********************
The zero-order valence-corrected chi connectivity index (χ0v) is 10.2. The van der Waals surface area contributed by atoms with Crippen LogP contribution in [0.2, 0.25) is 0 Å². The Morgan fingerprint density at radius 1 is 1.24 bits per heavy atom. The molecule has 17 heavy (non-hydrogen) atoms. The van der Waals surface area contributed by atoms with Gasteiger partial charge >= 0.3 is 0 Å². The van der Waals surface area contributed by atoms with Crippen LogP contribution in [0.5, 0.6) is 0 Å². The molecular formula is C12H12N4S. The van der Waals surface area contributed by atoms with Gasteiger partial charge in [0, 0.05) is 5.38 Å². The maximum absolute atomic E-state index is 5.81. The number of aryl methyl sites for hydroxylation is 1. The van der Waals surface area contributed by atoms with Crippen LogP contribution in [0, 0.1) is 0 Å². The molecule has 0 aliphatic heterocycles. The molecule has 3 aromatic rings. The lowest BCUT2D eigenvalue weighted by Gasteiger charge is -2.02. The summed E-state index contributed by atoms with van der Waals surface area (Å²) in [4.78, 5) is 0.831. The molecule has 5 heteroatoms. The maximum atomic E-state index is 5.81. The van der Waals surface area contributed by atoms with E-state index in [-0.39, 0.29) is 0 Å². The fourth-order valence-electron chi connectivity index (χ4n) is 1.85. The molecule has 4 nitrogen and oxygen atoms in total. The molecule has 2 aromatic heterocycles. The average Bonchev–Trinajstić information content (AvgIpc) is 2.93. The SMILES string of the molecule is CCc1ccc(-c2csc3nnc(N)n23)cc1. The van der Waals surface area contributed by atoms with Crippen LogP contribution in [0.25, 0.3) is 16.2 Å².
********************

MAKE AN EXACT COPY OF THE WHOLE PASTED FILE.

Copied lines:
The zero-order valence-corrected chi connectivity index (χ0v) is 10.2. The van der Waals surface area contributed by atoms with Crippen LogP contribution in [0.2, 0.25) is 0 Å². The Morgan fingerprint density at radius 1 is 1.24 bits per heavy atom. The molecule has 17 heavy (non-hydrogen) atoms. The van der Waals surface area contributed by atoms with Gasteiger partial charge >= 0.3 is 0 Å². The van der Waals surface area contributed by atoms with Crippen LogP contribution in [0.5, 0.6) is 0 Å². The molecular formula is C12H12N4S. The van der Waals surface area contributed by atoms with Gasteiger partial charge in [0, 0.05) is 5.38 Å². The maximum absolute atomic E-state index is 5.81. The number of aryl methyl sites for hydroxylation is 1. The van der Waals surface area contributed by atoms with Crippen LogP contribution in [0, 0.1) is 0 Å². The molecule has 0 aliphatic heterocycles. The molecule has 3 aromatic rings. The lowest BCUT2D eigenvalue weighted by Gasteiger charge is -2.02. The summed E-state index contributed by atoms with van der Waals surface area (Å²) in [4.78, 5) is 0.831. The molecule has 5 heteroatoms. The maximum atomic E-state index is 5.81. The van der Waals surface area contributed by atoms with E-state index in [-0.39, 0.29) is 0 Å². The fourth-order valence-electron chi connectivity index (χ4n) is 1.85. The molecule has 4 nitrogen and oxygen atoms in total. The molecule has 2 aromatic heterocycles. The average Bonchev–Trinajstić information content (AvgIpc) is 2.93. The SMILES string of the molecule is CCc1ccc(-c2csc3nnc(N)n23)cc1. The van der Waals surface area contributed by atoms with Crippen LogP contribution in [0.25, 0.3) is 16.2 Å².